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What do you take with you?

LadyMud

Member
Many thanks for all the advice, which I shall re-read carefully. I was really glad of a snack, whilst waiting for my two-wellied companions to finish the second bit.
 

moletta

Member
A drink, several small snacky things, small spare light, gloves if you aren't wearing them, tie/clip the key to the bra
 

Brains

Well-known member
LOL lots of interesting advice here...
I usually have a spare light, knife and whistle round my neck, and carry some snacks a drink, spare batteries and car keys in a small bag / box combo. For SRT if you know how to use it a pulley jammer or traxion. First aid kit can be just a roll of duct tape and a j cloth.
Oversuit over wellies always
Be cautious, outside help will be at least 2 hours away and extraction much more. Play safe!
 

topcat

Member
Put the key up inside the front wheel-well, where it can be then knocked inside the bodywork upon attempting to retrieve it, whilst your mates are all getting changed in the rain at Knotlow, and after the old barn's been sealed. Alternatively, put it behind 'that loose stone' in the drystone wall in the Mandale Sough tail, whilst your mates are all getting changed in the rain, etc. etc. Giving it to me is probably the safest option ;)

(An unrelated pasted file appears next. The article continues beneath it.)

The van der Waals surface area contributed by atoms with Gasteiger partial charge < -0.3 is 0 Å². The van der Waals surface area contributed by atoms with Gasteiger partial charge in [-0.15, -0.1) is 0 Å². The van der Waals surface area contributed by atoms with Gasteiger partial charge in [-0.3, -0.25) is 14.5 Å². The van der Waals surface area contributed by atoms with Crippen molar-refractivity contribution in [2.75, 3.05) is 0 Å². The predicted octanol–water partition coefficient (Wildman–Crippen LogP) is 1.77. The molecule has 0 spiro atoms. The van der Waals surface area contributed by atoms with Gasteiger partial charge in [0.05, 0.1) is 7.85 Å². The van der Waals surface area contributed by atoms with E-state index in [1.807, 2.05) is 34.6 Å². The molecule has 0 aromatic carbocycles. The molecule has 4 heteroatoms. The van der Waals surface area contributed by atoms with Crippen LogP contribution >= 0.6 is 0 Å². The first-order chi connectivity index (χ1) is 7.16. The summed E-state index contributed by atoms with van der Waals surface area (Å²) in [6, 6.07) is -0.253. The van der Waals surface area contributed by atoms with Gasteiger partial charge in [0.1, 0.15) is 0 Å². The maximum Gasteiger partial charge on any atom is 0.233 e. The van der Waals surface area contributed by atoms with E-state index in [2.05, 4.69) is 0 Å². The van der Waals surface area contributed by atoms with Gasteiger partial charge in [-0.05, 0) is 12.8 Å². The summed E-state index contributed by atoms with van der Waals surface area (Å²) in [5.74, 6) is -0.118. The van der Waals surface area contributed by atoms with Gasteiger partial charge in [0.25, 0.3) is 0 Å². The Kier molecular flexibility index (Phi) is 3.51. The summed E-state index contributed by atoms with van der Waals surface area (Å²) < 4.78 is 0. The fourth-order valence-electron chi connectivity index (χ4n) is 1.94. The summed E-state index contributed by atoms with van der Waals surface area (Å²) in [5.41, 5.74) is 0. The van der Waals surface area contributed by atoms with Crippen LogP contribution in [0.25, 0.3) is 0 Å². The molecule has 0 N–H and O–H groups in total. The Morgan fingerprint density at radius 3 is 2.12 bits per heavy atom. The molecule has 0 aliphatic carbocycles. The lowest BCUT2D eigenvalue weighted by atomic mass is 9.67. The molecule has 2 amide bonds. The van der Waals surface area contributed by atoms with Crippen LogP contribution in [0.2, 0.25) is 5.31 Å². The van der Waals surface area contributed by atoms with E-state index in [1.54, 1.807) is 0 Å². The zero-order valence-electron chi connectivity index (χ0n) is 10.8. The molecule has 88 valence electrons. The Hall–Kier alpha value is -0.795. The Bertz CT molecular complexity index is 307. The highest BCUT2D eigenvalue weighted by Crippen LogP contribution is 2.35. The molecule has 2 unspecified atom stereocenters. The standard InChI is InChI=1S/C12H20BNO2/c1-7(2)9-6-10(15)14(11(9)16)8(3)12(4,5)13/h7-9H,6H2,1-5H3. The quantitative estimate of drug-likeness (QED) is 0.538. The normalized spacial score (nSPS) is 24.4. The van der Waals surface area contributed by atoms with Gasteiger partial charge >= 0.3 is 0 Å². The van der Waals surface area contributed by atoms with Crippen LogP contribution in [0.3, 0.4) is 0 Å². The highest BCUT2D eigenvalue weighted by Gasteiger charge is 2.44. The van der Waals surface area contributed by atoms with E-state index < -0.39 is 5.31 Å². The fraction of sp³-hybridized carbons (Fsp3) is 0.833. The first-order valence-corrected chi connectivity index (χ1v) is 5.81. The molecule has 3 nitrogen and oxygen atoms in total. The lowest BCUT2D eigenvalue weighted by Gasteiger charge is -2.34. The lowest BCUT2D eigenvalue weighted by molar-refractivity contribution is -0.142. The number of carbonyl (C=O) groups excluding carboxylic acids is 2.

I never leave my keys on the vehicle or in the nearby stone wall. 'Everyone' does this: it is well known . Not secure at all. 90% of cars in Alum
Pot lane could be stolen in a few minutes by a big enough gang of toe - rags......
 

PeteHall

Moderator
I never leave my keys on the vehicle or in the nearby stone wall. 'Everyone' does this: it is well known . Not secure at all. 90% of cars in Alum
Pot lane could be stolen in a few minutes by a big enough gang of toe - rags......
But when was the last time someone actually had their car stolen while caving?

If everyone does it and it's well known, yet there are no problems, is it actually a problem? :unsure:

I've been known to (accidentally) leave my keys on the car roof by a busy route in busy season. Came back at the end of the day and they were still exactly where I left them. Most people out and about in the countryside are pretty honest.
 

Loki

Active member
But when was the last time someone actually had their car stolen while caving?

If everyone does it and it's well known, yet there are no problems, is it actually a problem? :unsure: